Doug Hughes takes care of the ISP and relay mail servers for an international telecommunications provider and spends far too much time figuring out how to stop the servers from being overwhelmed with spam. He talked about some of the techniques used at last year's spam mini-symposium at LISA.

 

Thursday
9:00 a.m.–10:30 a.m.

GURU IS IN SESSIONS II
Royal Palms Salon 6
Session Chair: David Williamson, Tellme Networks

AFS
Esther Filderman, The OpenAFS Project

Esther Filderman has been working with AFS since its toddlerhood and has been working to bring AFS content to LISA conferences since 1999. She is currently Senior Systems Mangler and AFS administrator for the Pittsburgh Supercomputing Center.

Thursday, 10:30 a.m.–11:00 a.m.   Break
 

Thursday
11:00 a.m.–12:30 p.m.

REFEREED PAPERS
California

Theory
Session Chair: Luke Kanies, Reductive Labs, LLC

Awarded Best Paper!
Toward a Cost Model for System Administration
Alva L. Couch, Ning Wu, and Hengky Susanto, Tufts University

Voluntary Cooperation in Pervasive Computing Services
Mark Burgess and Kyrre Begnum, Oslo University College

Network Configuration Management via Model Finding
Sanjai Narain, Telcordia Technologies, Inc.

 

Thursday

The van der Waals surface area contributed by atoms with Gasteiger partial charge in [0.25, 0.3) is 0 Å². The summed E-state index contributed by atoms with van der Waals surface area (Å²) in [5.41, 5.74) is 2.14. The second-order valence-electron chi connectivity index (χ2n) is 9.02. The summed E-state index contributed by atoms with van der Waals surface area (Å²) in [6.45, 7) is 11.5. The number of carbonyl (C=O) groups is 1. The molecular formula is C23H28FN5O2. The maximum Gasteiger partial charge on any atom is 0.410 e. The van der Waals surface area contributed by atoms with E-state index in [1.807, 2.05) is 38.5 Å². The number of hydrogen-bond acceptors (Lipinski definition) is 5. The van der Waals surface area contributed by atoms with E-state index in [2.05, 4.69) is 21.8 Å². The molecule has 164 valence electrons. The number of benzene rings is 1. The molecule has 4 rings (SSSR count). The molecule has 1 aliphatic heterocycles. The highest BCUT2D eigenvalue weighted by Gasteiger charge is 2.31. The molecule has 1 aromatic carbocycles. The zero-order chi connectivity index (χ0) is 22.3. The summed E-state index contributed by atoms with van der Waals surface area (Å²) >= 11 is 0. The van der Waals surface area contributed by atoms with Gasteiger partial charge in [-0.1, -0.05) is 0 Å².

11:00 a.m.–12:30 p.m.

INVITED TALKS I
San Diego

Session Chair: Elizabeth Zwicky, Acuitus

Automatic PC Desktop Management with Virtualization Technology
Monica Lam, Stanford University/SkyBlue Technologies

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This talk describes a management architecture that allows IT departments to regain control of distributed PC desktops. Software configurations, which include an operating system and applications, are managed centrally by system administrators. The latest versions of these configurations are automatically cached and executed locally on the PCs. By using virtualization technology, the OS-independent, networked management layer is isolated from the vulnerabilities of PC software and the same software configuration can be run on a variety of kinds of hardware. This approach trades off some performance and customizability for better control and ease of management.

 

Thursday
11:00 a.m.–12:30 p.m.

INVITED TALKS II
Golden West
Session Chair: Adam S. Moskowitz, Menlo Computing

What's the Worst That Could Happen?
Peyton Engel, Berbee Information Networks Corporation